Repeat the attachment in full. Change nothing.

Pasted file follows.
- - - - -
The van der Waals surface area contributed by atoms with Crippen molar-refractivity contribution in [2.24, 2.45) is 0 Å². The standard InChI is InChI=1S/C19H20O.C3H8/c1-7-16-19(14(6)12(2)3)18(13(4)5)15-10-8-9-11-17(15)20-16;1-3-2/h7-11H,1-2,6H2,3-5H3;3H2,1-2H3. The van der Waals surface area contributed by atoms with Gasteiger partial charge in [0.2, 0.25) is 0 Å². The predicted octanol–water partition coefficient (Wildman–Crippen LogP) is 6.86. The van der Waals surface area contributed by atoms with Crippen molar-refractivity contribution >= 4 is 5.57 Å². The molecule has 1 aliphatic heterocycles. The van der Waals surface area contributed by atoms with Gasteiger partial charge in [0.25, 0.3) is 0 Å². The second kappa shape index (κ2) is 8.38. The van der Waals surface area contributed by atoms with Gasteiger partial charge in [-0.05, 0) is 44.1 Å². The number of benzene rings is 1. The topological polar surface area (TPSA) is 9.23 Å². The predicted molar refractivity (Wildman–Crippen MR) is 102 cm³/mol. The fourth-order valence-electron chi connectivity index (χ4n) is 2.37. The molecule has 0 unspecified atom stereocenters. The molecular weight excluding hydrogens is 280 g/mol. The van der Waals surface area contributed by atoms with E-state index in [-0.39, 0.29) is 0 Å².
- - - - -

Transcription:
The van der Waals surface area contributed by atoms with Crippen molar-refractivity contribution in [2.24, 2.45) is 0 Å². The standard InChI is InChI=1S/C19H20O.C3H8/c1-7-16-19(14(6)12(2)3)18(13(4)5)15-10-8-9-11-17(15)20-16;1-3-2/h7-11H,1-2,6H2,3-5H3;3H2,1-2H3. The van der Waals surface area contributed by atoms with Gasteiger partial charge in [0.2, 0.25) is 0 Å². The predicted octanol–water partition coefficient (Wildman–Crippen LogP) is 6.86. The van der Waals surface area contributed by atoms with Crippen molar-refractivity contribution >= 4 is 5.57 Å². The molecule has 1 aliphatic heterocycles. The van der Waals surface area contributed by atoms with Gasteiger partial charge in [0.25, 0.3) is 0 Å². The second kappa shape index (κ2) is 8.38. The van der Waals surface area contributed by atoms with Gasteiger partial charge in [-0.05, 0) is 44.1 Å². The number of benzene rings is 1. The topological polar surface area (TPSA) is 9.23 Å². The predicted molar refractivity (Wildman–Crippen MR) is 102 cm³/mol. The fourth-order valence-electron chi connectivity index (χ4n) is 2.37. The molecule has 0 unspecified atom stereocenters. The molecular weight excluding hydrogens is 280 g/mol. The van der Waals surface area contributed by atoms with E-state index in [-0.39, 0.29) is 0 Å².